In any case, what do you think? Have I misrepresented the D&C model? If not, do you find the notion of an eternal deferral of the kingdom appealing?

Saturday, May 3, 2008

In Reply to Mr. D and All Christians Who Sow Seeds of Division by Demagoguery

I therefore, the prisoner in the Lord, beg you to lead a life worthy of the calling to which you have been called, with all humility and gentleness, with patience, bearing with one another in love, making every effort to maintain the unity of the Spirit in the bond of peace. There is one body and one Spirit, just as you were called to the one hope of your calling, one Lord, one faith, one baptism, one God and Father of all, who is above all and through all and in all. Ephesians 4.1-6

Thursday, May 1, 2008

Theology Stupid: Humility and Relativism

This is a long, fun chapter (chapter 4) of The New Christians: Dispatches from the Emergent Frontier. And there's a lot we could talk about. After hitting a couple of the highlights, I'm going to focus on two charges leveled at emerging Christians and discussed by Tony in this chapter. The one charge is that emerging Christians lack conviction in their Christian beliefs, owing to their embrace of epistemic humility. The second charge is that emerging Christians are relativists. Both charges, Tony responds, are false.

But up first, a couple of bottom-of-the-ninth, two out, two men on, game-saving diving catches and last-second, buzzer-beating three-point shots with a hand in the face.

Theology, Tony tells us, is what Augustine did in City of God, Michelangelo sculpted in his Pieta, John Milton wrote in Paradise Lost, Peter Paul Rubens painted in The Allegory of Peace and War, Dostoyevsky wrote in the The Brothers karamazov and Bono sings in "Mysterious Ways" (p.105). Theology, in an important sense, is any human activity that reveals what it is we believe to be the case about God, who we think God is and what we think God is up to in the world.

In short, "human life is theology. Virtually everything we do is inherently theological. Almost every choice we make reflects what we think about God. There's no escaping it" (p.106). To which I say, Amen and amen.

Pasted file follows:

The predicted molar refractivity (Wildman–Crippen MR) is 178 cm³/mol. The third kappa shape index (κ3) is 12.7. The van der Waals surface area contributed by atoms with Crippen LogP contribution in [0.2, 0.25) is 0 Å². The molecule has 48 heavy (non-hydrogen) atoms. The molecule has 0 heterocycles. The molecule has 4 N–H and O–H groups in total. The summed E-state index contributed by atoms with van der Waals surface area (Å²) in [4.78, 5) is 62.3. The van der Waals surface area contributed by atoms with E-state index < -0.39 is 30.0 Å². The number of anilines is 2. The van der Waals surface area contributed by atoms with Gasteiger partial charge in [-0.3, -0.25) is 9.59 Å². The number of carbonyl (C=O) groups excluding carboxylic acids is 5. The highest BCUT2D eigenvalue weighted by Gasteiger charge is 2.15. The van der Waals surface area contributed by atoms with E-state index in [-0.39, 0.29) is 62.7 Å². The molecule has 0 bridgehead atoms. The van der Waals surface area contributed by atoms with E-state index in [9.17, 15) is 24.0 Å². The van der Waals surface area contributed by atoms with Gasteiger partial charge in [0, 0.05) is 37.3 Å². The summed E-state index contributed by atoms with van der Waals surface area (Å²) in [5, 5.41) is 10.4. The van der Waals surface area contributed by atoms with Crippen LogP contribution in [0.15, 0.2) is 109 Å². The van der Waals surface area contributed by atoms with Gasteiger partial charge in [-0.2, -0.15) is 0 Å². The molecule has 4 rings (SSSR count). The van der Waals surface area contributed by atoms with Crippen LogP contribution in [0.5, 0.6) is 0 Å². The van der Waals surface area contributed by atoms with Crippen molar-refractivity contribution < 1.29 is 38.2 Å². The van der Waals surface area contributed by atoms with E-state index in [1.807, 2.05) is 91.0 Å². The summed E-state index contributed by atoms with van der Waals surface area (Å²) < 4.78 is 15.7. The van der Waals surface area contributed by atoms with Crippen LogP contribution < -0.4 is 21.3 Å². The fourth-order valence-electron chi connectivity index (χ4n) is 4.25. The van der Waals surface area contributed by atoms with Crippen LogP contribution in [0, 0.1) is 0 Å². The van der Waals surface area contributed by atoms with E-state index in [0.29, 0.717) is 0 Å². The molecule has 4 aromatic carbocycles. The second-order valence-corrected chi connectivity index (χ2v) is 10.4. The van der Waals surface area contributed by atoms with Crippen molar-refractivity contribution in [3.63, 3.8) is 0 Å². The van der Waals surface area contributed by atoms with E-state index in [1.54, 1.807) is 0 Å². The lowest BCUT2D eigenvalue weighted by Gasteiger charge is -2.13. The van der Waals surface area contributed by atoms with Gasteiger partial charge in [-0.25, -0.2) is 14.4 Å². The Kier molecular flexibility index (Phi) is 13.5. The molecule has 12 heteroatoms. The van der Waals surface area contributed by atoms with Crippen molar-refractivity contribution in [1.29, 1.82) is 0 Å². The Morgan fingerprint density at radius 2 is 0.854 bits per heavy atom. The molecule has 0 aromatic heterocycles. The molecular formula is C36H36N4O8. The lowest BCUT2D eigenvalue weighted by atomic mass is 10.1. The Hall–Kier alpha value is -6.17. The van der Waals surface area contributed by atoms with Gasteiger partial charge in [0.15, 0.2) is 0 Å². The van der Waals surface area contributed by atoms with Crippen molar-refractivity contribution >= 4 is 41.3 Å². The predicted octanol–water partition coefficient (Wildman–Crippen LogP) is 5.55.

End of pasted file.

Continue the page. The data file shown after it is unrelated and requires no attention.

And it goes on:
And there's this:

the emergent church movement is a counterreaction, a retrieval of the deep theological tradition of wrestling with the intellectual and spiritual difficulties inherent in the Christian faith
(p. 109).

Yes, there are spiritual difficulties inherent in the Christian faith. Take something like the Nicene Creed or the Chalcedonian formulation of the two-natures of Christ, for example. It is tempting to think that these formulations of Christian belief were the last words on matters of Christian belief and doctrine. That would be a mistake, however. What the creeds do is to establish parameters or fences, inside of which is the Christian faith and outside of which is not Christian faith. But within those parameters spiritual difficulties remain. We believe that God is a Trinity. But just how to understand the Trinity is difficult business and open to exploration and a variety of acceptable interpretations. Jesus was both human and divine. But how to understand that is an open issue, and one as deeply mysterious as is the Trinity itself. Christian formulae such as the creeds circumscribe for sure, but they don't eliminate mystery and they most assuredly leave room for a variety of views and understandings of the various truths they seek to express. As one of Tony's friends says "to every answer there is a good question" (p.110). Indeed.

And to those emergent detractors who claim that folks like Tony are infatuated with novelty and disdain tradition, let me quote from the horse's mouth, where he says of theology that it is only:

done in the aftermath of the multifarious theologies that have gone conversation with two thousand years of Christian theology and four thousand years of Jewish theology before that (113).

A couple of bloopers and then the main event: humility and relativism.
At the very beginning of the chapter, Tony suggests that both the methods and the message of Christianity "are bound to be reconceived over time" and he says that "if one changes the methods one will inevitably change the message (p.96).